Why Ghana’s anti-gay bill may incriminate persons outside the LGBTQ+ community

A still shot from the music video for "LIKE IT" by Amaarae. Handout from Golden Child Entertainment Ltd via Thomson Reuters Foundation

Living as a Lesbian, Gay, Bisexual, Transgender, Queer (LGBTQ) or intersex person in Ghana has always been considered illegal, however, no one has ever been prosecuted for belonging to a minority group.

The dynamics shifted in 2021 when the National Coalition for Proper Sexual Human Rights and Family Values, led by the Member of Parliament for Ningo-Prampram, Sam Nartey George, introduced the ‘Proper Human Sexual Rights and Ghana Family Values Bill’ to parliament.

In July 2023, Ghana’s Parliament approved a stringent “anti-gay” legislation, officially named the “2021 Promotion of Appropriate Sexual Rights and Family Values Bill.” The bill, unanimously endorsed by 275 members of Parliament, aimed to reinforce existing laws against the LGBTQ+ community. It intended to criminalize the promotion and advocacy of homosexuality, along with the acts themselves. The proposed law increases penalties, including up to ten years of imprisonment for LGBTQ+ advocates and three years for individuals identifying as such, and sought to withhold health services, including vital medications for conditions such as HIV.

Human Rights Watch reported that these MPs are ignoring “Ghana’s secular status and African principles such as ubuntu, dignity, equality, non-discrimination, empathy, protection from violence and care for each other. These African principles have shaped Ghana’s independence struggles and continue to contribute to the consolidation of a democratic state”.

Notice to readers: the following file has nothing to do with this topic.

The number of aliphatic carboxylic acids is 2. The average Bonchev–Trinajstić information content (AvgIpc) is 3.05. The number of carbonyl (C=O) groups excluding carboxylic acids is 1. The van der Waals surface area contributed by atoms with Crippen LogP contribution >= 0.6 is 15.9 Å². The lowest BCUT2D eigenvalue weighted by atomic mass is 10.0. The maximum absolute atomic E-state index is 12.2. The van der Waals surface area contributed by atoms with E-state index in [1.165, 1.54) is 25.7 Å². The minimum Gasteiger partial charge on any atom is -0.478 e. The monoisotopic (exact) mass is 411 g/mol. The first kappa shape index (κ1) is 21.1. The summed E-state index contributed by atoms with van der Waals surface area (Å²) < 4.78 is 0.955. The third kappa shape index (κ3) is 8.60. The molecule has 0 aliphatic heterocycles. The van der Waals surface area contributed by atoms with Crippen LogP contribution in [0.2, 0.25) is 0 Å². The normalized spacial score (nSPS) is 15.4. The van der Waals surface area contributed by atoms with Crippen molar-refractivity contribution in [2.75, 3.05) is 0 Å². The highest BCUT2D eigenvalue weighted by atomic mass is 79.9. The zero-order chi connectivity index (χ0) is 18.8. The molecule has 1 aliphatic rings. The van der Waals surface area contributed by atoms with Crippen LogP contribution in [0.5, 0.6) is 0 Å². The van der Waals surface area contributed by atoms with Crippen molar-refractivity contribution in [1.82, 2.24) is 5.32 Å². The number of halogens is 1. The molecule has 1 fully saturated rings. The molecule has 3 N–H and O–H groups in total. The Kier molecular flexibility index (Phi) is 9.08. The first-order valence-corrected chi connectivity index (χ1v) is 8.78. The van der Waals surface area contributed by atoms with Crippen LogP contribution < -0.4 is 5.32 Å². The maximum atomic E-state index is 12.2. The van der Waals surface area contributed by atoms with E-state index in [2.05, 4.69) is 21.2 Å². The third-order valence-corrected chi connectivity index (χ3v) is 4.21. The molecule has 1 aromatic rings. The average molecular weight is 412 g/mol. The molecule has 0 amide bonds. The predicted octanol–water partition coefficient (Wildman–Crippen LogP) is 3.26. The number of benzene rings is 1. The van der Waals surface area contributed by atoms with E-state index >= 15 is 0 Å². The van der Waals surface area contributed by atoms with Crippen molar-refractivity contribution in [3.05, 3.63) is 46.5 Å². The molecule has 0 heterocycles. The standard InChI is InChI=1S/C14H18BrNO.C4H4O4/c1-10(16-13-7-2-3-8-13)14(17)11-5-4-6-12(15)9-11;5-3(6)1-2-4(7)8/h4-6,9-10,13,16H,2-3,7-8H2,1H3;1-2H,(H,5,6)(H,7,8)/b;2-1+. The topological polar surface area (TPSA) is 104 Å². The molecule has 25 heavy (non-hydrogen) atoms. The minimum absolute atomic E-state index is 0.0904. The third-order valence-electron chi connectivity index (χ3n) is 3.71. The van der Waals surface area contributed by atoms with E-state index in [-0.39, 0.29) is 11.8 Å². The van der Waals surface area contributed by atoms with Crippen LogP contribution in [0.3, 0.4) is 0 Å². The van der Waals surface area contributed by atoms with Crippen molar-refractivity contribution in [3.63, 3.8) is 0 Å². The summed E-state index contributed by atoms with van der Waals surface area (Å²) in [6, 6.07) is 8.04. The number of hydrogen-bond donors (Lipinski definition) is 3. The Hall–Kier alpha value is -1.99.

Sam George and eight other Members of Parliament from the National Democratic Congress party and the New Patriotic Party were pushing to get the tougher anti-LGBT bill passed before the year’s end.

The bill, under increasing scrutiny from human rights activists on the continent and beyond, does not only affect and incriminate the activities of members of the LGBTQ+ community in Ghana, it would also have detrimental effects on persons outside the community and on trade.

Here are ways Ghana’s anti-gay bill would affect persons outside the community when the bill is passed into legislation, as teased out from the anti-gay bill currently before parliament:

Infringement on press freedom:

The bill, if passed into law, will place major restrictions on what the press can and cannot publish, be it private media or state media, as the bill prohibits the publication of LGBTQ+ content, including publishing about crime against LGBTQ+, or publishing health reports on LGBQT+. This also includes publication on social media. Pressmen who would publish LGBTQ+ related content risk a prison term of three or more years.

‘Duty to report’:

Ghana’s anti-gay bill has a component dubbed “Duty to Report.” This provision implies and charges all well-meaning citizens to report all persons within the LGBTQ+ community to the police and authorities.

This does not only affect members of the LGBTQ+ community, as the bill also requires persons who are suspected of being members of the community to be reported.

Failure to do so would mean one is condoning the activities of the community and will be liable to the same or similar punishment as the practitioner.

In simple terms, a mother whose son behaves ‘girlish’ may be arrested and prosecuted for failing to report their child.

Due to excess testosterone and androgens, this provision may be the source of mob action against boys and girls who have more features of the opposite sex.

This also means that comedians can no longer cross-dress, and people cannot do normal things like same-gender walking and holding hands, nor putting arms across each other’s shoulders or waists, as such may be seen as indecent exposure and classified by some as ‘gay’.

Preventing the full expression of sexual freedoms:

The bill prevents both LGBTQ+ members and heterosexuals from fully expressing their sexual freedoms.

Ghana’s anti-gay bill will prohibit and criminalise all unnatural carnal knowledge between sexual partners. This provision does not only affect members of the LGBTQ+ community but all other persons.

The bill, if passed into law, would prosecute heterosexuals/cisgenders who use sex toys and explore other sexual fantasies the legislation may deem unnatural.

Members of the parliamentary select committee that was tasked to analyse the bill are yet to present their final report to the house for voting. However, the Speaker has promised the bill would either be passed by the house or rejected before March, 2024.

Author: Contributor Elliot Nuertey

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